Mother of the Groom 101

These kids made me mother of the groom.

These kids made me mother of the groom.

Hello friends! Welcome to a place where you will find answers to your questions about being mother of the groom.

If you’ve arrived here at the beginning of this journey, you may be wondering:

What, if anything, should I be doing?

What are the duties and responsibilities of the mother of the groom?

Will I be asked for a guest list? How many people can be on it?

Who pays for what?

What does the mother of the groom do at bridal showers?

Where can I find rehearsal dinner ideas? (It’s a new century: is the rehearsal dinner still my job?)

Is there a timeline, or better yet, a checklist?

At the top of the list, for many, if we’re honest: what am I going to wear?

You’re where I was in the summer of 2012.

My son had proposed to his beautiful and lively girlfriend in April. Both were just finishing college. Jobs, apartments and all sorts of obstacles loomed large between us and the big day, but it was coming, probably within the year.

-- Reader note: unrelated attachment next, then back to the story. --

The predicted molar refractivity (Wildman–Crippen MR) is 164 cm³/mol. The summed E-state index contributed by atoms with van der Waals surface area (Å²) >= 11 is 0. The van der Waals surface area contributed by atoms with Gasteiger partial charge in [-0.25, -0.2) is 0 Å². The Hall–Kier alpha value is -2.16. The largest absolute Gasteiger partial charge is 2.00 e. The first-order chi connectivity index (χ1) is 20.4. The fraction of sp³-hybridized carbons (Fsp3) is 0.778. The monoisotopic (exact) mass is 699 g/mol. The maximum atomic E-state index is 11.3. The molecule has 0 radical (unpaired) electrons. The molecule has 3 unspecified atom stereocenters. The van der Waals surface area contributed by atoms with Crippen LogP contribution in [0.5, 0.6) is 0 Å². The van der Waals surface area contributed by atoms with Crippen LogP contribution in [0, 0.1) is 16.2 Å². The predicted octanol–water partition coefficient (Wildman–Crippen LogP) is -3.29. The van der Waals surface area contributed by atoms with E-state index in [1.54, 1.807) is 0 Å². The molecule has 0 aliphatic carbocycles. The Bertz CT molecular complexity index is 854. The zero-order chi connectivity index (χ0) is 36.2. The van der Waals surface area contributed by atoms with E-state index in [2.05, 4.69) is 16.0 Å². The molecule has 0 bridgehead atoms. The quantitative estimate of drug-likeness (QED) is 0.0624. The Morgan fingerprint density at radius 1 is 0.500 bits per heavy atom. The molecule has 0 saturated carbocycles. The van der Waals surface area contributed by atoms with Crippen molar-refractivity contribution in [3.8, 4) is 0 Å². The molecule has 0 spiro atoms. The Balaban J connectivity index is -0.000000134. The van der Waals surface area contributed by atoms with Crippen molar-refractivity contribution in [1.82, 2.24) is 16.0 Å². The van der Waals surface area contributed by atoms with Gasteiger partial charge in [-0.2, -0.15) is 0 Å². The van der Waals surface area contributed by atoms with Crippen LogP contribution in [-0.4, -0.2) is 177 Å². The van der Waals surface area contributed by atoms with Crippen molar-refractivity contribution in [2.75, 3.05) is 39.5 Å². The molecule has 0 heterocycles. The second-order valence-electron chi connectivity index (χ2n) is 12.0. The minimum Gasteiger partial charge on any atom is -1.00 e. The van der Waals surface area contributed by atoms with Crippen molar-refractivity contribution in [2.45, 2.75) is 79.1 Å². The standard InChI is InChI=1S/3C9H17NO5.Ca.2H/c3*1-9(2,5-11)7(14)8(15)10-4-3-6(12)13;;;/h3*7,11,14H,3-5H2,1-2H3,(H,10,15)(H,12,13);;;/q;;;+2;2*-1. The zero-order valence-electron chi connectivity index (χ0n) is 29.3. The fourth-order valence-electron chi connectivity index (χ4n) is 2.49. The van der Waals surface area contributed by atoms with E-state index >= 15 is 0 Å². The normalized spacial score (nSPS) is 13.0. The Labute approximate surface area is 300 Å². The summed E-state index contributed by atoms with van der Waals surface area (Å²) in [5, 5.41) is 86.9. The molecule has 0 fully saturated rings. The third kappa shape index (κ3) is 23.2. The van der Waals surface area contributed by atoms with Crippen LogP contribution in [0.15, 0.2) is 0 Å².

Gradually, I began to ask myself all the questions we’ve discussed. Within two weeks of the proposal, for the first time in my life, I heard the international adage “shut up and wear beige.” The feeling that I was in new, uncharted territory became an increasingly nagging voice in my head that said: “Girl, you don’t know how to do this.”

And I didn’t.

But, I did have experienced friends. And Google. And time, or at least I thought had time. And the ability to ask questions. Some of the answers were surprising. Really surprising. (We’ll talk more about that later.)

Those answers, the research, my own experience, and the realization that every day many people find themselves in this same position have brought us to this juncture, this internet address, this project: The Other Mother.

Hopefully, this will be a collaborative discussion. Whatever your experience level, whether you’re a first-time mother of the groom to be, or you’ve married off several sons, we have things to learn and things to share about being in a new situation where we’re not sure who’s in charge or what’s expected. The mother of the bride, if she’s willing, usually has a significant role to play. The groom’s mom? This is a supporting character part. She’s the other mother.

Will you help me and others by telling your stories, sharing your ideas and even your fears?

Will you courageously tell us, if God were handing out do-overs, what you would change?

Most importantly, will we help each other become better mother-in-laws? There’s much more than a wedding at stake here. The foundation for generations are being laid. Our contributions are vital.

Fortunately, as a community of women, we collectively possess the wisdom we seek.

It’s real life.

We need each other.